With The Secret Society for Slow Romance, writer-director Sujewa Ekanayake reveals how much he loves New York City. The film also spotlights how much he adores the joy one gets from cinema and romance. What is love if not natural, unpredictable, and spontaneous? What is cinema if not socially and culturally powerful? These questions are more or less raised by a droll comedy narrative, and the result is fairly amusing.
As unusually upbeat music plays in the background, we are introduced to indie filmmakers Rene (Sujewa Ekanayake) and Allyson (Alia Lorae). Rene lives in a cozy apartment and regularly goes to the park, while Allyson is seen walking the streets of New York. Both of them are seen wearing a mask, which is the only indication we need to know that the movie’s reality mirrors ours.
Shot as a naturalistic look into the lives of two people as they develop a professional and romantic relationship, The Secret Society for Slow Romance is leisurely and unfussy. Separated into chapters, the film is driven by conversation and human connection. Most scenes transpire at a dining table, as Rene and Allyson sit at opposite ends and share thoughts. Initially, Allyson is Rene’s protégé, and their lively interactions revolve around their passion for filmmaking. But as they grow closer, their vulnerabilities begin to seep through. Then, they go on dates all over NYC.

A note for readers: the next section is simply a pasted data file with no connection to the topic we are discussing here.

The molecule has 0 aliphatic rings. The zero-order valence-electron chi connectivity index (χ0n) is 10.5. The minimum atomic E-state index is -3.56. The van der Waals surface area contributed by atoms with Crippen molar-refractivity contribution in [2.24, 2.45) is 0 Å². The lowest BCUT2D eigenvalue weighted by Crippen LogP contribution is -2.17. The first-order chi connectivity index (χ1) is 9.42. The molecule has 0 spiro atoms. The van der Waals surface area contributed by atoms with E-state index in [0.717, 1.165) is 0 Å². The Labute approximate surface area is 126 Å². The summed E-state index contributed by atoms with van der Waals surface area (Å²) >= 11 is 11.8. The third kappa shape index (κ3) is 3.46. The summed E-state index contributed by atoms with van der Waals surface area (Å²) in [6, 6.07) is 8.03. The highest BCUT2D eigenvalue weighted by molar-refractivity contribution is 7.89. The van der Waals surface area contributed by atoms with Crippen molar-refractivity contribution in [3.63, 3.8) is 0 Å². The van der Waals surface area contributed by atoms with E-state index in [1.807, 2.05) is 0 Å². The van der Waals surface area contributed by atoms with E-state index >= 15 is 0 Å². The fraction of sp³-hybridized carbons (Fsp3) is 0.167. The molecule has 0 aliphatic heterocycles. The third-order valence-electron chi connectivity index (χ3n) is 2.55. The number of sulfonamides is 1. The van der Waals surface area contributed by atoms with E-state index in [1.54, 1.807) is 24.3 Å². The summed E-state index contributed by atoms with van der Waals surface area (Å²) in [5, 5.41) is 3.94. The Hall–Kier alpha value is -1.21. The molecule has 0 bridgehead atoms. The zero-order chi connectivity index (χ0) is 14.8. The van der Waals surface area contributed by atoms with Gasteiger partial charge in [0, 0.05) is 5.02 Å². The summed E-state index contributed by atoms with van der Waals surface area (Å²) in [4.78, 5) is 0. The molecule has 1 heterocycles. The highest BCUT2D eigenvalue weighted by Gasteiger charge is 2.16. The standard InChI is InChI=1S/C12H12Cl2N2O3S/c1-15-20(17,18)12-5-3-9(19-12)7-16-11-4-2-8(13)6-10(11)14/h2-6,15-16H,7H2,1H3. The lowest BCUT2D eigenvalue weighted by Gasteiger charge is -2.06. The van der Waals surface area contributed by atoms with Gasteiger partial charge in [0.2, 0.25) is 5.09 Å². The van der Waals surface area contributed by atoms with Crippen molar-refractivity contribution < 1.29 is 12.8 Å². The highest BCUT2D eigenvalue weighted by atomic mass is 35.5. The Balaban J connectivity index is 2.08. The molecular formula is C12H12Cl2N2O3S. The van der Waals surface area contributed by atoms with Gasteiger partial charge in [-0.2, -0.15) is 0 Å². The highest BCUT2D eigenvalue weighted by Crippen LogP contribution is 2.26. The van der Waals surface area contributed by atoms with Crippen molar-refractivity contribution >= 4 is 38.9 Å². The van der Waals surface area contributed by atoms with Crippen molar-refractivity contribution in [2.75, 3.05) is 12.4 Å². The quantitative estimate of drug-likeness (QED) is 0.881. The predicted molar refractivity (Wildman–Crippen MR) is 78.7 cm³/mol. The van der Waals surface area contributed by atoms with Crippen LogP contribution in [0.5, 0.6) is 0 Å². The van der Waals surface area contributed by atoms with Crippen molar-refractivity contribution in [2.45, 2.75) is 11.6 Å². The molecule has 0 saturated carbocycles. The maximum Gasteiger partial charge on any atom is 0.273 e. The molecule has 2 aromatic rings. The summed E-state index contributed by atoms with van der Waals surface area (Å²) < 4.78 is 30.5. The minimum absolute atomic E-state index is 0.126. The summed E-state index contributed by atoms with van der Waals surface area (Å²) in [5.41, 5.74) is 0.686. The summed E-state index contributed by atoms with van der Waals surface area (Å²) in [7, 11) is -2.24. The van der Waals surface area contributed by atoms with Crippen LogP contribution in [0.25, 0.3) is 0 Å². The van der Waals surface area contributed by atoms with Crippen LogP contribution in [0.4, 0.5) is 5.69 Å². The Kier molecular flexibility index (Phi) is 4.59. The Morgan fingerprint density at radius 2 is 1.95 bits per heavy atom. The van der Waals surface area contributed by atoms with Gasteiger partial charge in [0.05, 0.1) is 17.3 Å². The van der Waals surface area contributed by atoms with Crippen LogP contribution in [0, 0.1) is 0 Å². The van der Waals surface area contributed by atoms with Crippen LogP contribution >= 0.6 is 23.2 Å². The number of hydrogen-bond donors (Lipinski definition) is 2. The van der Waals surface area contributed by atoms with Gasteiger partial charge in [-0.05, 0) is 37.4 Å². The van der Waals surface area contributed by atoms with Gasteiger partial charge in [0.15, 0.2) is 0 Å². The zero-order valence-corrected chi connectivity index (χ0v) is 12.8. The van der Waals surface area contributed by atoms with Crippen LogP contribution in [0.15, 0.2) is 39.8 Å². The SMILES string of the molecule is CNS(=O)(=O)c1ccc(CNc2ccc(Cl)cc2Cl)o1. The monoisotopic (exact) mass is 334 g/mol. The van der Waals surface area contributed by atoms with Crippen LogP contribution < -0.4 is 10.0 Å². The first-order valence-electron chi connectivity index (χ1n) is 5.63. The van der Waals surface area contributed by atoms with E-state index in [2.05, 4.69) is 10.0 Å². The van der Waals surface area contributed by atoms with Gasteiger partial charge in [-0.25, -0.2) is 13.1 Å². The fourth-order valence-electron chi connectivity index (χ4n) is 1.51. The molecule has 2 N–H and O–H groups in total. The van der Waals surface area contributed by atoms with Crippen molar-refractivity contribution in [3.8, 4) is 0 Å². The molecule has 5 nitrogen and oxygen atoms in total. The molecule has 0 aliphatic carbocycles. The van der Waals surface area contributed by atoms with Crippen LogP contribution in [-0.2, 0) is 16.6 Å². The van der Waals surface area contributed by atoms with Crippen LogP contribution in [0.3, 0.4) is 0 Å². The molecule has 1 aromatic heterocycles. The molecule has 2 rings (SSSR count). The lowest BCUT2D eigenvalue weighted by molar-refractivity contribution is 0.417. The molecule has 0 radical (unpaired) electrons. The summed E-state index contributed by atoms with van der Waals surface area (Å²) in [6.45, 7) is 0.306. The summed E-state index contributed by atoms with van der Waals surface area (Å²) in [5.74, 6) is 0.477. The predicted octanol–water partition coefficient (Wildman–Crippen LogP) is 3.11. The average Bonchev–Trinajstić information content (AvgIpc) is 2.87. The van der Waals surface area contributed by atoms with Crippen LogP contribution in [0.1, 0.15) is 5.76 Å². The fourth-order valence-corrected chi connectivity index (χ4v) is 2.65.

“…Allyson is Rene’s protégé, and their lively interactions revolve around their passion for filmmaking.”
Despite taking place during the pandemic, Ekanayake keeps the tone and rhythm generally breezy and pleasant, in large part due to how the characters are written and portrayed. Allyson is a high-spirited director with a lot of kooky ideas and opinions. Rene is more serious-minded, giving advice about mental health and underscoring the importance of empathy. That’s not to say he isn’t offbeat as well (one of his movies was about a ninja going on dates). Their interactions are awkwardly funny, no doubt, but they are also enlightening when it comes to the life and career of an indie filmmaker. The couple talks about the indie production and distribution process, but they do so in a manner that still resembles a form of banter.
The romantic comedy is proudly eccentric in every aspect. The filmmaking style is rough around the edges, relying a bit too much on music to evoke the dreamy atmosphere. But the director has a kinetic way with the camera, combining handheld camerawork with beautiful wide shots of the sprawling city. Even when the characters sit at a table to talk, there is movement and engagement by virtue of the energetic cinematography. The occasional extreme close-up is endearingly off-putting.
While the movie meanders (be it intentional or not), the blank, self-serious humor remains quite effective because of the performances. Ekanayake’s Rene is characteristically rigid and composed. Lorae is more infectiously dynamic and quirky. Her reactions and mannerisms are comically heightened. Opposites attract, right? However, in this case, the romantic aspect is somewhat lacking. Nevertheless, The Secret Society for Slow Romance is an entertaining and optimistic comedy with an authentic indie spirit.
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"…an entertaining and optimistic comedy with an authentic indie spirit."